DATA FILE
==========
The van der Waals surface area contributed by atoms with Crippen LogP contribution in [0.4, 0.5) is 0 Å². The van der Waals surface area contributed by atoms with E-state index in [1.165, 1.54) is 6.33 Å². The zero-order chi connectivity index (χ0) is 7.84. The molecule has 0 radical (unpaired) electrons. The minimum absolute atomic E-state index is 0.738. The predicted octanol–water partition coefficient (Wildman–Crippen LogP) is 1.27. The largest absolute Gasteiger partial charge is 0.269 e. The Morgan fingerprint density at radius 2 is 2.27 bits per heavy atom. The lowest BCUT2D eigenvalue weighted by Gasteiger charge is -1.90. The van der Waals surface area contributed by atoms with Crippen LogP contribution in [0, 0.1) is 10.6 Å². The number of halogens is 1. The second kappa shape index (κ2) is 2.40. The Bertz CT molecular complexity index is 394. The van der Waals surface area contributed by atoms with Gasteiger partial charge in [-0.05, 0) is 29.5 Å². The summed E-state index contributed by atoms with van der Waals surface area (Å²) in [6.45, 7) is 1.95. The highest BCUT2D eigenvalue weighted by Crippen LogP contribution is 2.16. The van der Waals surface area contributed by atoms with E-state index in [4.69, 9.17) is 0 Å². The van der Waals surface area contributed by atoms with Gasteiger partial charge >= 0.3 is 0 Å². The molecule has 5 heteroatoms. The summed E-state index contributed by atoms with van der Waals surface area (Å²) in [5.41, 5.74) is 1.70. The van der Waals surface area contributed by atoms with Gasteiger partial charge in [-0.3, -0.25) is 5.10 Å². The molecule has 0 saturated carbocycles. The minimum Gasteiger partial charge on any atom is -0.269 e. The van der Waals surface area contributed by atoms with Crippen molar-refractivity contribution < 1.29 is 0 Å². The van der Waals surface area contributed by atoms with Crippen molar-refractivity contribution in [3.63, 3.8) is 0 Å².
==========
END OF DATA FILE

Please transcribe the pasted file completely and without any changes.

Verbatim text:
The van der Waals surface area contributed by atoms with Crippen LogP contribution in [0.4, 0.5) is 0 Å². The van der Waals surface area contributed by atoms with E-state index in [1.165, 1.54) is 6.33 Å². The zero-order chi connectivity index (χ0) is 7.84. The molecule has 0 radical (unpaired) electrons. The minimum absolute atomic E-state index is 0.738. The predicted octanol–water partition coefficient (Wildman–Crippen LogP) is 1.27. The largest absolute Gasteiger partial charge is 0.269 e. The Morgan fingerprint density at radius 2 is 2.27 bits per heavy atom. The lowest BCUT2D eigenvalue weighted by Gasteiger charge is -1.90. The van der Waals surface area contributed by atoms with Crippen LogP contribution in [0, 0.1) is 10.6 Å². The number of halogens is 1. The second kappa shape index (κ2) is 2.40. The Bertz CT molecular complexity index is 394. The van der Waals surface area contributed by atoms with Gasteiger partial charge in [-0.05, 0) is 29.5 Å². The summed E-state index contributed by atoms with van der Waals surface area (Å²) in [6.45, 7) is 1.95. The highest BCUT2D eigenvalue weighted by Crippen LogP contribution is 2.16. The van der Waals surface area contributed by atoms with E-state index in [4.69, 9.17) is 0 Å². The van der Waals surface area contributed by atoms with Gasteiger partial charge >= 0.3 is 0 Å². The molecule has 5 heteroatoms. The summed E-state index contributed by atoms with van der Waals surface area (Å²) in [5.41, 5.74) is 1.70. The van der Waals surface area contributed by atoms with Gasteiger partial charge in [-0.3, -0.25) is 5.10 Å². The molecule has 0 saturated carbocycles. The minimum Gasteiger partial charge on any atom is -0.269 e. The van der Waals surface area contributed by atoms with Crippen molar-refractivity contribution < 1.29 is 0 Å². The van der Waals surface area contributed by atoms with Crippen molar-refractivity contribution in [3.63, 3.8) is 0 Å².